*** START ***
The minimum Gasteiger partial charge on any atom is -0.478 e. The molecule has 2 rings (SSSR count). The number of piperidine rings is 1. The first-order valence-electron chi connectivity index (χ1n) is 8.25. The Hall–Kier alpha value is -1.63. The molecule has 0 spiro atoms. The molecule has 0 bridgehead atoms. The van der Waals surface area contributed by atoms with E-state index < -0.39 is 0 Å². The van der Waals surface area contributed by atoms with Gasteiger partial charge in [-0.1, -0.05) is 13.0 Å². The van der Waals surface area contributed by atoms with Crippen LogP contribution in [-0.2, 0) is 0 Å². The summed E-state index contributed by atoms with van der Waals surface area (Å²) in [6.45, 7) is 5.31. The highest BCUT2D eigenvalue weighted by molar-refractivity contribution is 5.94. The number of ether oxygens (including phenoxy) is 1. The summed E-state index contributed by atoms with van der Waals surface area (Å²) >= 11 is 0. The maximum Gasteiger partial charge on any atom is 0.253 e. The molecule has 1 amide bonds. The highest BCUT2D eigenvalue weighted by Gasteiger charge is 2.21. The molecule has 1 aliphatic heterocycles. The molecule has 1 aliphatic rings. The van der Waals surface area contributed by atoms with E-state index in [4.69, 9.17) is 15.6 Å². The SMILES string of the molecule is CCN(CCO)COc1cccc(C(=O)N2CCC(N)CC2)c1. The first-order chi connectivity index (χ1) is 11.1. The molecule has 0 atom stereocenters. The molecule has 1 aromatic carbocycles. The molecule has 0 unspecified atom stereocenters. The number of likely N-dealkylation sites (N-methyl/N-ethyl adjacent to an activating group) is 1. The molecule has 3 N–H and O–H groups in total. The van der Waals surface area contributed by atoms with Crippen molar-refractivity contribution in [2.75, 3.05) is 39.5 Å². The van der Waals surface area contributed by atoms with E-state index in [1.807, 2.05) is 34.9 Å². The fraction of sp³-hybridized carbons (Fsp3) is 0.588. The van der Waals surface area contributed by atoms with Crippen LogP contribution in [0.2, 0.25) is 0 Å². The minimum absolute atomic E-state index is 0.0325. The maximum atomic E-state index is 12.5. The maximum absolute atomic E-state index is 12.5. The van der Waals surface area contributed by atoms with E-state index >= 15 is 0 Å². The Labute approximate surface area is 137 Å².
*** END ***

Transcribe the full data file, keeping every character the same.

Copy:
The minimum Gasteiger partial charge on any atom is -0.478 e. The molecule has 2 rings (SSSR count). The number of piperidine rings is 1. The first-order valence-electron chi connectivity index (χ1n) is 8.25. The Hall–Kier alpha value is -1.63. The molecule has 0 spiro atoms. The molecule has 0 bridgehead atoms. The van der Waals surface area contributed by atoms with E-state index < -0.39 is 0 Å². The van der Waals surface area contributed by atoms with Gasteiger partial charge in [-0.1, -0.05) is 13.0 Å². The van der Waals surface area contributed by atoms with Crippen LogP contribution in [-0.2, 0) is 0 Å². The summed E-state index contributed by atoms with van der Waals surface area (Å²) in [6.45, 7) is 5.31. The highest BCUT2D eigenvalue weighted by molar-refractivity contribution is 5.94. The number of ether oxygens (including phenoxy) is 1. The summed E-state index contributed by atoms with van der Waals surface area (Å²) >= 11 is 0. The maximum Gasteiger partial charge on any atom is 0.253 e. The molecule has 1 amide bonds. The highest BCUT2D eigenvalue weighted by Gasteiger charge is 2.21. The molecule has 1 aliphatic heterocycles. The molecule has 1 aliphatic rings. The van der Waals surface area contributed by atoms with E-state index in [4.69, 9.17) is 15.6 Å². The SMILES string of the molecule is CCN(CCO)COc1cccc(C(=O)N2CCC(N)CC2)c1. The first-order chi connectivity index (χ1) is 11.1. The molecule has 0 atom stereocenters. The molecule has 1 aromatic carbocycles. The molecule has 0 unspecified atom stereocenters. The number of likely N-dealkylation sites (N-methyl/N-ethyl adjacent to an activating group) is 1. The molecule has 3 N–H and O–H groups in total. The van der Waals surface area contributed by atoms with Crippen molar-refractivity contribution in [2.75, 3.05) is 39.5 Å². The van der Waals surface area contributed by atoms with E-state index in [1.807, 2.05) is 34.9 Å². The fraction of sp³-hybridized carbons (Fsp3) is 0.588. The van der Waals surface area contributed by atoms with Crippen LogP contribution in [0.2, 0.25) is 0 Å². The minimum absolute atomic E-state index is 0.0325. The maximum atomic E-state index is 12.5. The maximum absolute atomic E-state index is 12.5. The van der Waals surface area contributed by atoms with E-state index >= 15 is 0 Å². The Labute approximate surface area is 137 Å².